The really solitary figures in this novel are those who deliberately cut themselves off from other humans. They are contrasted with characters who combat their solitude, by making strenuous efforts to reach out to others. The founder of Macondo, Jose Arcadio Buendia, is the first great solitary. He becomes so obsessed with his own search for truth that he neglects his family and ultimately loses all touch with outer reality.
His wife, Ursula, is perhaps the greatest of the antisolitary figures, the person who more than anyone else holds the family and the house together. She takes in a foster child and later insists on rearing the bastard children of her sons and grandsons. Her whole life is devoted to strengthening social bonds. Pilar Ternera, the fortuneteller, is also an antisolitary. Her role is to comfort the Buendia men and, in her younger years, to go to bed with them and bear their children.
At the end of the book and of her own very long life (she has stopped counting birthdays after one-hundred forty-five), she is the madame of a wonderful zoological brothel, which in this context stands for a generous, bountiful sexuality. There is a lot of sex in the novel, most of it celebrating the size and potency of the Buendia men’s phalluses or the lubricity of the women. Sex can be used to combat solitude, because of its power to connect one person to another. Even the two rapes in the novel result in close bonding: Jose Arcadio Buendia rapes his bride Ursula to begin the family line (second chapter), and the last Aureliano rapes Amaranta Ursula (who is not, however, very resistant), who will bring forth the last of the line. However, for sex to really work against solitude, it must be joyful, loving sex. The colonel, after all, has had lots of women, but he doesn’t remember any of them (except perhaps his deceased child bride) and shows no affection toward his bastard sons.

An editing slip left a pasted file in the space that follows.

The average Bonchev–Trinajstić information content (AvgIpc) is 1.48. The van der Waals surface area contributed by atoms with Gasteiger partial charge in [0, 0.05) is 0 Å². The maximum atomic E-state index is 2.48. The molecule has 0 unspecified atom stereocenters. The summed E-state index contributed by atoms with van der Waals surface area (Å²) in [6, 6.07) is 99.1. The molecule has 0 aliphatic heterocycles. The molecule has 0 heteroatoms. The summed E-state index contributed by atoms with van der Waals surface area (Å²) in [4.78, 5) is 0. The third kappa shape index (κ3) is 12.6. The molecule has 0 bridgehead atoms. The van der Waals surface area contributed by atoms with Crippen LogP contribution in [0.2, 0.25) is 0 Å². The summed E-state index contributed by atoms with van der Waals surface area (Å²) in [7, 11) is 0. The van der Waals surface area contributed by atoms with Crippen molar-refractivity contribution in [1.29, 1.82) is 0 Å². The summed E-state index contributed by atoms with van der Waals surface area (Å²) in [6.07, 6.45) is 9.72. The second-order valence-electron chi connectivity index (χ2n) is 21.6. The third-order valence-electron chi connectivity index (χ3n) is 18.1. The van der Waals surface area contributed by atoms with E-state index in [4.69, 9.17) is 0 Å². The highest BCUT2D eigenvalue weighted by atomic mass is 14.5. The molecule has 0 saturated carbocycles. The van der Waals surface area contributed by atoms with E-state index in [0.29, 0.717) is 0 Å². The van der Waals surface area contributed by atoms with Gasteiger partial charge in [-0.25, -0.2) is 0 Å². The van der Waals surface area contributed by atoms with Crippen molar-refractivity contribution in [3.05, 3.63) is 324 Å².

He is never depicted as cruel sexually, simply indifferent. And thus he is condemned to loneliness.